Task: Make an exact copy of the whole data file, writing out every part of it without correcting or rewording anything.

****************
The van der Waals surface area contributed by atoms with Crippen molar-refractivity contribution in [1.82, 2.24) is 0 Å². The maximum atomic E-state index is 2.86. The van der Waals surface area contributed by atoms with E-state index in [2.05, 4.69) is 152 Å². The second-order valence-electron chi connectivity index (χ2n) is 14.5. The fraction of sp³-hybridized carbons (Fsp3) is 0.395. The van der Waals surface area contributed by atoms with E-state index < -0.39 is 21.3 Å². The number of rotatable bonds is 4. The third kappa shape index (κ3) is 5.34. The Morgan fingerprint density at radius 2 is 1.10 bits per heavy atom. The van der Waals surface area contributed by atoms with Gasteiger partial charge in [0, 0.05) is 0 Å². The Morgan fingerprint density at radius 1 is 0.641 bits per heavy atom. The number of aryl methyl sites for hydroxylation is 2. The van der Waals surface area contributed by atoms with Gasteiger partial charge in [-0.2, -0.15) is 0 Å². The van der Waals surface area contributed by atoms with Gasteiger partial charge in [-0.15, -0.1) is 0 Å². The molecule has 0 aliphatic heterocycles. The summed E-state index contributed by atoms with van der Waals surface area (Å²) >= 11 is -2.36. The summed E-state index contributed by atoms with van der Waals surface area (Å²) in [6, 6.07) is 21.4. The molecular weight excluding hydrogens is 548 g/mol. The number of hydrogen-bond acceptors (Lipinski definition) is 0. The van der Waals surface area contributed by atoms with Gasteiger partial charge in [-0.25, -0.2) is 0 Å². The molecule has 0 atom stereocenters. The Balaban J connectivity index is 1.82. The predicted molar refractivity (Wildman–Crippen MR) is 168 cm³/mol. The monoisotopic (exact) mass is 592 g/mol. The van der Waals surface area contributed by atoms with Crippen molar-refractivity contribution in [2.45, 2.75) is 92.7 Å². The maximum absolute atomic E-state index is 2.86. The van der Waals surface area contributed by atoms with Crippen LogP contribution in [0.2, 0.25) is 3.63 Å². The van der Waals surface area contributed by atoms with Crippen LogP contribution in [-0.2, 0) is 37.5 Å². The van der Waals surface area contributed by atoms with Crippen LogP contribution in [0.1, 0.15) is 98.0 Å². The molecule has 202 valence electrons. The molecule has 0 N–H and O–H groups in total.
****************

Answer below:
The van der Waals surface area contributed by atoms with Crippen molar-refractivity contribution in [1.82, 2.24) is 0 Å². The maximum atomic E-state index is 2.86. The van der Waals surface area contributed by atoms with E-state index in [2.05, 4.69) is 152 Å². The second-order valence-electron chi connectivity index (χ2n) is 14.5. The fraction of sp³-hybridized carbons (Fsp3) is 0.395. The van der Waals surface area contributed by atoms with E-state index < -0.39 is 21.3 Å². The number of rotatable bonds is 4. The third kappa shape index (κ3) is 5.34. The Morgan fingerprint density at radius 2 is 1.10 bits per heavy atom. The van der Waals surface area contributed by atoms with Gasteiger partial charge in [0, 0.05) is 0 Å². The Morgan fingerprint density at radius 1 is 0.641 bits per heavy atom. The number of aryl methyl sites for hydroxylation is 2. The van der Waals surface area contributed by atoms with Gasteiger partial charge in [-0.2, -0.15) is 0 Å². The van der Waals surface area contributed by atoms with Gasteiger partial charge in [-0.15, -0.1) is 0 Å². The molecule has 0 aliphatic heterocycles. The summed E-state index contributed by atoms with van der Waals surface area (Å²) >= 11 is -2.36. The summed E-state index contributed by atoms with van der Waals surface area (Å²) in [6, 6.07) is 21.4. The molecular weight excluding hydrogens is 548 g/mol. The number of hydrogen-bond acceptors (Lipinski definition) is 0. The van der Waals surface area contributed by atoms with Gasteiger partial charge in [-0.25, -0.2) is 0 Å². The molecule has 0 atom stereocenters. The Balaban J connectivity index is 1.82. The predicted molar refractivity (Wildman–Crippen MR) is 168 cm³/mol. The monoisotopic (exact) mass is 592 g/mol. The van der Waals surface area contributed by atoms with Crippen molar-refractivity contribution in [2.45, 2.75) is 92.7 Å². The maximum absolute atomic E-state index is 2.86. The van der Waals surface area contributed by atoms with Crippen LogP contribution in [0.2, 0.25) is 3.63 Å². The van der Waals surface area contributed by atoms with Crippen LogP contribution in [-0.2, 0) is 37.5 Å². The van der Waals surface area contributed by atoms with Crippen LogP contribution in [0.1, 0.15) is 98.0 Å². The molecule has 202 valence electrons. The molecule has 0 N–H and O–H groups in total.